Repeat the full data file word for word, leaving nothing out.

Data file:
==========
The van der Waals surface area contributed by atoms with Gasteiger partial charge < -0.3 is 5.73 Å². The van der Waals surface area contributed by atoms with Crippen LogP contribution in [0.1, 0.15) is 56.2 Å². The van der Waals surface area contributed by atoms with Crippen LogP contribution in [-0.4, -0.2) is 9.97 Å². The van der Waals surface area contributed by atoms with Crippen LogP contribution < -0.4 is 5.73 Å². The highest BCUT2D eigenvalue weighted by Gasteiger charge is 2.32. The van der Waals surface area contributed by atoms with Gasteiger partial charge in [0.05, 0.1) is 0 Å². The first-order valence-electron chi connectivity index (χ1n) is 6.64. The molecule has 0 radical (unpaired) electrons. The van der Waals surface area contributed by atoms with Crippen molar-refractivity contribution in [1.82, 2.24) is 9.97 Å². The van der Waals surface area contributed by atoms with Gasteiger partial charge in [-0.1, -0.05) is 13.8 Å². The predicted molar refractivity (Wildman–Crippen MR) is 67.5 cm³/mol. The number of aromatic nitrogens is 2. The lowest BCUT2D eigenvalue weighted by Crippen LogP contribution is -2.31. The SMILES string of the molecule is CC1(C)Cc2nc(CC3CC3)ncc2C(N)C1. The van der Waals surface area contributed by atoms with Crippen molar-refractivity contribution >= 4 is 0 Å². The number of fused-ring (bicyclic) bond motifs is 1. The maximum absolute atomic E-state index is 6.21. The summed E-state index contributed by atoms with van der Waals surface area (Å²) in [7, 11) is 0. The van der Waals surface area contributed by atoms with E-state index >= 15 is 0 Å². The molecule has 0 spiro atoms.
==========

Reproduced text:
The van der Waals surface area contributed by atoms with Gasteiger partial charge < -0.3 is 5.73 Å². The van der Waals surface area contributed by atoms with Crippen LogP contribution in [0.1, 0.15) is 56.2 Å². The van der Waals surface area contributed by atoms with Crippen LogP contribution in [-0.4, -0.2) is 9.97 Å². The van der Waals surface area contributed by atoms with Crippen LogP contribution < -0.4 is 5.73 Å². The highest BCUT2D eigenvalue weighted by Gasteiger charge is 2.32. The van der Waals surface area contributed by atoms with Gasteiger partial charge in [0.05, 0.1) is 0 Å². The first-order valence-electron chi connectivity index (χ1n) is 6.64. The molecule has 0 radical (unpaired) electrons. The van der Waals surface area contributed by atoms with Crippen molar-refractivity contribution in [1.82, 2.24) is 9.97 Å². The van der Waals surface area contributed by atoms with Gasteiger partial charge in [-0.1, -0.05) is 13.8 Å². The predicted molar refractivity (Wildman–Crippen MR) is 67.5 cm³/mol. The number of aromatic nitrogens is 2. The lowest BCUT2D eigenvalue weighted by Crippen LogP contribution is -2.31. The SMILES string of the molecule is CC1(C)Cc2nc(CC3CC3)ncc2C(N)C1. The van der Waals surface area contributed by atoms with Crippen molar-refractivity contribution >= 4 is 0 Å². The number of fused-ring (bicyclic) bond motifs is 1. The maximum absolute atomic E-state index is 6.21. The summed E-state index contributed by atoms with van der Waals surface area (Å²) in [7, 11) is 0. The van der Waals surface area contributed by atoms with E-state index >= 15 is 0 Å². The molecule has 0 spiro atoms.